California Curriculum Collaborative Instructional Materials Workshops, April 6 – May 23, 2017

The California Curriculum Collaborative, a partnership between Pivot Learning and EdReports.org, will present four free regional workshops this spring designed to support curriculum adoption in districts and charter schools. The sessions will highlight reviews of high-quality, standards-aligned curriculum materials, suggest best-practices in the selection process. Pivot is a nonprofit organization that provides educational training to schools and districts. EdReports is a nonprofit that reviews curriculum materials based on their alignment to the Common Core standards.

Workshops will be held from 9 a.m. to 3 p.m. (lunch is provided) April 6 in Chico, April 26 in Orange County, May 4 in Fresno, and May 23 in Oakland.

More information and registration details are here.

5th annual California STEAM Symposium in San Francisco, December 10-11, 2017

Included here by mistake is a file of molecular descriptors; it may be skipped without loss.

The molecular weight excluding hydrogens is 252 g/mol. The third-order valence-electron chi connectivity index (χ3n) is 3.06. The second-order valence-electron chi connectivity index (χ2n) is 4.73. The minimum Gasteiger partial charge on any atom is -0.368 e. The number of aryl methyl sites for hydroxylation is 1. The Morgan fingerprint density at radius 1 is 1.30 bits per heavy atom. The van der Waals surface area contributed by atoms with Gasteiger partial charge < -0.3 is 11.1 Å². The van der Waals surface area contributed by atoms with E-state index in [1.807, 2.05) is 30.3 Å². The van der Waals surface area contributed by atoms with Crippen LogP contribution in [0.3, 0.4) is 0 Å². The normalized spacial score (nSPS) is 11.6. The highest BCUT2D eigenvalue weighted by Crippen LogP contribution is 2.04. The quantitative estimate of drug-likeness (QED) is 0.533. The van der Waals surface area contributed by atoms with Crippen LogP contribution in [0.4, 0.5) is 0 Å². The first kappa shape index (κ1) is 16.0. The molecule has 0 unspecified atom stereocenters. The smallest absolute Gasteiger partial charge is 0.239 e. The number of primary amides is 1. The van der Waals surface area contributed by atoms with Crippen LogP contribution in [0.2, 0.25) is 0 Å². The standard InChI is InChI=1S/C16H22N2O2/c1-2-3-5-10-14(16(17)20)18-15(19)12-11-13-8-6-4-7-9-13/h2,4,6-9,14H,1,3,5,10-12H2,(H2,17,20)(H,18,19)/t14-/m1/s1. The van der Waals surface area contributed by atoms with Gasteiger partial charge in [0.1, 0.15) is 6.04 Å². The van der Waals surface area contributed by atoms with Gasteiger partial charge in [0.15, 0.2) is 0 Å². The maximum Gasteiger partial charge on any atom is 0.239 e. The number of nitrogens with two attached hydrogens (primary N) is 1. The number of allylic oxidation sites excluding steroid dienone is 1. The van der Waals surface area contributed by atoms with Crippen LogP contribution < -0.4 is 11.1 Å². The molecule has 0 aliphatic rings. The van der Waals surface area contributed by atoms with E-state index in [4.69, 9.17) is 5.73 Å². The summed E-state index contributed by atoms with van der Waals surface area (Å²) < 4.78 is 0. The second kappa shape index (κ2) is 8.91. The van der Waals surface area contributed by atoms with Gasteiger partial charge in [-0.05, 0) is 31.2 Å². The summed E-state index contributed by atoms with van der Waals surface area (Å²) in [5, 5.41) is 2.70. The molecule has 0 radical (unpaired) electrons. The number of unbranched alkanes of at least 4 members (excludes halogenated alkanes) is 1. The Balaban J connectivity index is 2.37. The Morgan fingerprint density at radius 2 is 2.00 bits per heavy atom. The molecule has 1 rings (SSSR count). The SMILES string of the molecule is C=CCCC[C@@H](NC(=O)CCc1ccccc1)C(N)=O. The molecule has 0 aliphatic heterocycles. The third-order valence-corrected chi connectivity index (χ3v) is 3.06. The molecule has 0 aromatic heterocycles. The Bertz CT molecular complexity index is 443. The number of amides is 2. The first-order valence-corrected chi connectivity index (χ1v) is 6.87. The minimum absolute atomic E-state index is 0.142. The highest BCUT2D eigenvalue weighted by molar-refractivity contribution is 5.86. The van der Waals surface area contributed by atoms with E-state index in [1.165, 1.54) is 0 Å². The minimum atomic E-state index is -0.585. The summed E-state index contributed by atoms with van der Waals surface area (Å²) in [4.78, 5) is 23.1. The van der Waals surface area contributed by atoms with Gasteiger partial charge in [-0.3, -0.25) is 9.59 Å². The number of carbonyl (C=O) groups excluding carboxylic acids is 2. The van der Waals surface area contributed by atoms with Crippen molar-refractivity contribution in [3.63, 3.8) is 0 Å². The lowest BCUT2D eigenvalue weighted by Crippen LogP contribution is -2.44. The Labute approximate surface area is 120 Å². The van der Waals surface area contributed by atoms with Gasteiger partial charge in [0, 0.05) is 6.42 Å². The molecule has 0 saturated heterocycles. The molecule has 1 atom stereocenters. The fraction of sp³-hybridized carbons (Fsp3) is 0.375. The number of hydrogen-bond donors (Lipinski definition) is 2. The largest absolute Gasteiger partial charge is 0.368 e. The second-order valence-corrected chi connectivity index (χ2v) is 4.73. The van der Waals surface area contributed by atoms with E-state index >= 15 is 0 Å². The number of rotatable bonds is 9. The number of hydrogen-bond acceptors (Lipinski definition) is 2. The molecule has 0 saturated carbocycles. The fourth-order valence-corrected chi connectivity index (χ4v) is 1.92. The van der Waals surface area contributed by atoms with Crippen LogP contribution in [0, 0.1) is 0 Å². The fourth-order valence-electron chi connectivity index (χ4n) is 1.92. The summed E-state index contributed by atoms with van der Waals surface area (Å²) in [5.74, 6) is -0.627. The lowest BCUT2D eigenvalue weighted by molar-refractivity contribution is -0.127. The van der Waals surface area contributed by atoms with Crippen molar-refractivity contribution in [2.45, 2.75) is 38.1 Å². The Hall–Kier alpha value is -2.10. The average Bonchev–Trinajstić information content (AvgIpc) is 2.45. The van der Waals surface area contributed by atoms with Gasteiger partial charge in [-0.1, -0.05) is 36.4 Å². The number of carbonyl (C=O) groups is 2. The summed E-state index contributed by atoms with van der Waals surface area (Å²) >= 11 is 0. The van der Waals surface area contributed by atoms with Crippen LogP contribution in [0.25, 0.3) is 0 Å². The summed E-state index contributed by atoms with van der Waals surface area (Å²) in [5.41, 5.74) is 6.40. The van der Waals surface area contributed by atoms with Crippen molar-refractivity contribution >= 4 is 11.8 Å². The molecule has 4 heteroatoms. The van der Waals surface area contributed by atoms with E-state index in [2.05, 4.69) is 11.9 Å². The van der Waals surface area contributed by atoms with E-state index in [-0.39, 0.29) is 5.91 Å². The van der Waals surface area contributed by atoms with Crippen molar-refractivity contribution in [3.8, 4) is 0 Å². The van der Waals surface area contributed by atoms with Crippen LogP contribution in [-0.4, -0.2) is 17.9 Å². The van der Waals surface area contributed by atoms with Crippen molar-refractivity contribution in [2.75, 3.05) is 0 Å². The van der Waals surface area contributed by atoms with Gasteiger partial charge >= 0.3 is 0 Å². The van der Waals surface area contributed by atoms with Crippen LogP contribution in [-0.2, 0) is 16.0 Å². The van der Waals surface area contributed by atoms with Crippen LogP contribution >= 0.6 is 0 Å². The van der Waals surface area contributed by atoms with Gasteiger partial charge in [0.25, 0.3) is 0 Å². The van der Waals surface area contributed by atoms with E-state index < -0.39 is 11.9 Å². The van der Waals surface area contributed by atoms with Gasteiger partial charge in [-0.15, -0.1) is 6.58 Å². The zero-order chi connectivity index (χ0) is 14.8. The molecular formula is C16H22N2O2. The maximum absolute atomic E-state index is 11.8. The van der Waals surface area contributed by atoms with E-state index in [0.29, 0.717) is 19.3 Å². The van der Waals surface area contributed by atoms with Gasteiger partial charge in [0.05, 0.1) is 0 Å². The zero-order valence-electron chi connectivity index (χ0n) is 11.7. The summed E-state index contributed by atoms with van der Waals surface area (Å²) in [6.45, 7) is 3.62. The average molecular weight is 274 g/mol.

The 2017 California STEAM Symposium (formerly STEM Symposium) brings together nearly 3,000 educators from across the state to discuss improved STEAM (Science, Technology, Engineering, Arts and Math) instruction for K-12 students. The event provides educators with professional learning opportunities, as well as resources to support high quality instruction.

More information and registration details are at: http://www.stemcalifornia.org

Forty-three states, including California, have adopted the Common Core State Standards in math and English language arts. An initiative spurred by the National Governors Association and the Council of Chief State School Officers, the Common Core state Standards define skills that students should have mastered by the end of each grade in order to graduate from high school prepared to succeed in college and the workplace. In the spring of 2015, California students took the Smarter Balanced assessments aligned with the standards for the first time. The 2016 results showed growth statewide, as teachers and students became more familiar with the standards.